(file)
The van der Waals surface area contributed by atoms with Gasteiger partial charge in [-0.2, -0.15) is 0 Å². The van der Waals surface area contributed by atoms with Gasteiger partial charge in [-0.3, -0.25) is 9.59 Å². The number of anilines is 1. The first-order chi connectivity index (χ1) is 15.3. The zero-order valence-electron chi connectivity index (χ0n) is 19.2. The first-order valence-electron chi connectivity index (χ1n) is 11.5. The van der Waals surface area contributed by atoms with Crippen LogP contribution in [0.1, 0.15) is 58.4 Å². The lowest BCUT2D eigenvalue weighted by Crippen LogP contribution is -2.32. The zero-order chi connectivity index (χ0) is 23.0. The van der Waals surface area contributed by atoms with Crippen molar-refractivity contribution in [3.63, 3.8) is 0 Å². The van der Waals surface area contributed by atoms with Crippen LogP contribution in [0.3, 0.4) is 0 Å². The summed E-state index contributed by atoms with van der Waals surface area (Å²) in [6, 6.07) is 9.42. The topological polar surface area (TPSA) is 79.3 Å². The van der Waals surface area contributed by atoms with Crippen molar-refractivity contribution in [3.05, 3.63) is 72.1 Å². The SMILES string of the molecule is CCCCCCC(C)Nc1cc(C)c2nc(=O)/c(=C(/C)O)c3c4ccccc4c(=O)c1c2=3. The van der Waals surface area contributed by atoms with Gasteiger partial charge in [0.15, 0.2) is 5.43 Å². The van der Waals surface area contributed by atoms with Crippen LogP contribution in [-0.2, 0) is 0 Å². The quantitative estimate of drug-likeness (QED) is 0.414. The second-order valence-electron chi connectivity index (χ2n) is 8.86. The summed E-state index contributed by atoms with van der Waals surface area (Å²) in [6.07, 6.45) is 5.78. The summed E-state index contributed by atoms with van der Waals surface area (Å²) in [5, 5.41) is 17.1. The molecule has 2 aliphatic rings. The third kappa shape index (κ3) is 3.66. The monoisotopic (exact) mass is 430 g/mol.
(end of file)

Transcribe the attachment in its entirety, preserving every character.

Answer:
The van der Waals surface area contributed by atoms with Gasteiger partial charge in [-0.2, -0.15) is 0 Å². The van der Waals surface area contributed by atoms with Gasteiger partial charge in [-0.3, -0.25) is 9.59 Å². The number of anilines is 1. The first-order chi connectivity index (χ1) is 15.3. The zero-order valence-electron chi connectivity index (χ0n) is 19.2. The first-order valence-electron chi connectivity index (χ1n) is 11.5. The van der Waals surface area contributed by atoms with Crippen LogP contribution in [0.1, 0.15) is 58.4 Å². The lowest BCUT2D eigenvalue weighted by Crippen LogP contribution is -2.32. The zero-order chi connectivity index (χ0) is 23.0. The van der Waals surface area contributed by atoms with Crippen molar-refractivity contribution in [3.63, 3.8) is 0 Å². The van der Waals surface area contributed by atoms with Crippen LogP contribution in [0.3, 0.4) is 0 Å². The summed E-state index contributed by atoms with van der Waals surface area (Å²) in [6, 6.07) is 9.42. The topological polar surface area (TPSA) is 79.3 Å². The van der Waals surface area contributed by atoms with Crippen molar-refractivity contribution in [3.05, 3.63) is 72.1 Å². The SMILES string of the molecule is CCCCCCC(C)Nc1cc(C)c2nc(=O)/c(=C(/C)O)c3c4ccccc4c(=O)c1c2=3. The van der Waals surface area contributed by atoms with Gasteiger partial charge in [0.15, 0.2) is 5.43 Å². The van der Waals surface area contributed by atoms with Crippen LogP contribution in [-0.2, 0) is 0 Å². The quantitative estimate of drug-likeness (QED) is 0.414. The second-order valence-electron chi connectivity index (χ2n) is 8.86. The summed E-state index contributed by atoms with van der Waals surface area (Å²) in [6.07, 6.45) is 5.78. The summed E-state index contributed by atoms with van der Waals surface area (Å²) in [5, 5.41) is 17.1. The molecule has 2 aliphatic rings. The third kappa shape index (κ3) is 3.66. The monoisotopic (exact) mass is 430 g/mol.